In the middle ages those who could not afford to pay their debts were sent to prison by their creditors. An efficient solution to the moral hazard problem? Hardly, because the chances that the debtor could earn some money to repay something to the creditor from a prison cell were not high. So countries gradually developed rather more civilised bankruptcy laws, like Chapter 11 in the US.
Yet we are seeing the equivalent of these medieval practices in Europe at the moment. Arguably the harm being inflicted on the people of Greece by its creditors is even more cruel, and more stupid. More cruel, because the harm is being done to those totally innocent of the original contract - children indeed, as Karl Smith notes. More stupid, because those doing the damage cannot see what they are doing, either by refusing to open an economics textbook, or believing that they somehow know better.
Just look at these numbers, from the latest OECD economic outlook.
The Greek Macroeconomic Disaster
Consumption Growth %
Underlying Primary Surplus (% GDP)
Output Growth %
Why is this happening? Because the Eurozone governments that foolishly bailed out Greece after the crisis first developed in 2010/11 want all their money back. (I discuss this in more detail here.)
But surely, you may say, those who lent money to the Greek government are entitled to have their money back (with interest). No one was forcing the Greek government to accept these loans, and the conditions that go with them. The creditors are justified in doing everything they can to pressure the Greeks to repay their debts, including threatening Greece with expulsion from the Eurozone. The fact that this is causing great human suffering and misery is just one of those unfortunate things, and perhaps a necessary lesson to make others think more carefully before electing governments that secretly run up unsustainable debts.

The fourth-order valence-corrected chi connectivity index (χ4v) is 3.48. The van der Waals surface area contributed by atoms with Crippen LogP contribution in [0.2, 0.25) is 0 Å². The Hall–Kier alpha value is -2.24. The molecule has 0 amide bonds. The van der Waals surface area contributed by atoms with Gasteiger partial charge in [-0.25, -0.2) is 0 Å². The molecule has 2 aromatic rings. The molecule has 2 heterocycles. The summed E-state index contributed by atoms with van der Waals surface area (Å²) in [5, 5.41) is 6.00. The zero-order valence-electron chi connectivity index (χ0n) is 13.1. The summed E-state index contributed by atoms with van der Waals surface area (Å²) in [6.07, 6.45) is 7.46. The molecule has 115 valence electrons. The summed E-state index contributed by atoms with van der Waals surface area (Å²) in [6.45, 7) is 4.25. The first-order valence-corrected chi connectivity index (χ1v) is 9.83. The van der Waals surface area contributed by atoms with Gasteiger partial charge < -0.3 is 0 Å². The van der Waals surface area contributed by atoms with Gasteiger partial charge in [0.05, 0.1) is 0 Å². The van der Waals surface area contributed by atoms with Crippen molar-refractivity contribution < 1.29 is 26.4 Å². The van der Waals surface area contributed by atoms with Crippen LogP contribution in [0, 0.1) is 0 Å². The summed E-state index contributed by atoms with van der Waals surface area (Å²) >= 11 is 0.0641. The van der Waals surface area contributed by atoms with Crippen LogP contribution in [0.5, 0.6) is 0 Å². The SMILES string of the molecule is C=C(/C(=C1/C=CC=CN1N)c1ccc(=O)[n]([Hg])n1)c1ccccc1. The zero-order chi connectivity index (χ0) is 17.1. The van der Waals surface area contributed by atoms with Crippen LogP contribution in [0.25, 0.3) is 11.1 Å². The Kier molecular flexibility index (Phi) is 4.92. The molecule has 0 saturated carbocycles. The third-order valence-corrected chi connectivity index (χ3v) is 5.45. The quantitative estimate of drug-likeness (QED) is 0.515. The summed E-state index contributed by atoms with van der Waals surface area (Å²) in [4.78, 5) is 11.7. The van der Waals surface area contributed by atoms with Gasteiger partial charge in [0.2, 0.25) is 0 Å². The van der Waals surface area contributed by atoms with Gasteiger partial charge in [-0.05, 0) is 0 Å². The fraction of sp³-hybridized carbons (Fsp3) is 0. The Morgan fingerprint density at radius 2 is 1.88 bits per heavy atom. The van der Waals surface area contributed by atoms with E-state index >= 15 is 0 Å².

If that is what you think, then I would suggest this view is the moral equivalent of locking debtors up in prison. It is also as stupid, because the damage being done to the Greek economy and its politics is making the scale of the eventual default greater than if some debt relief was allowed now. A fiscal contraction of this scale, in a country with no independent monetary policy, was bound to do this much damage. Any macro textbook tells you that. Those who believe that reducing one component of demand just changes its mix rather than its overall level display an ignorance which in this case is close to criminal.
But, you may say, the Greek economy has become uncompetitive, and wages need to fall if the economy wants to stay part of the Eurozone. There is no escaping macroeconomic pain. True some deflation was necessary, but deflation on this scale is totally wasteful, and the immense harm it is doing is therefore avoidable. Once again, very simple macroeconomics tells you this. And, as Ryan Avent is the most recent to point out, the core of the Eurozone is making this competitiveness correction as difficult to achieve as possible. You might say that this chaos is required to achieve necessary structural reform. I seem to remember someone else once had a similar idea, which they called perpetual revolution.
Unfortunately this would not be the first time creditors have laid waste cities in an effort to recover debts, as Peter Frankopan has reminded us. But it need not be like this. Let me end by quoting Robert Kuttner, from a review of David Graeber’s book ‘Debt: the First 5000 years’.
[The Allies] wrote off 93 percent of the Nazi-era debt and postponed collection of other debts for nearly half a century. So Germany, whose debt-to-GDP ratio in 1939 was 675 percent, had a debt load of about 12 percent in the early 1950s—far less than that of the victorious Allies—helping to produce postwar Germany’s economic miracle.
The lesson from the 1920s had been learnt. Whether this was done out of self interest, because a vibrant post-war Germany benefited everyone, or compassion, I do not know. But whichever it was, the creditors of the Eurozone could use some of that wisdom right now.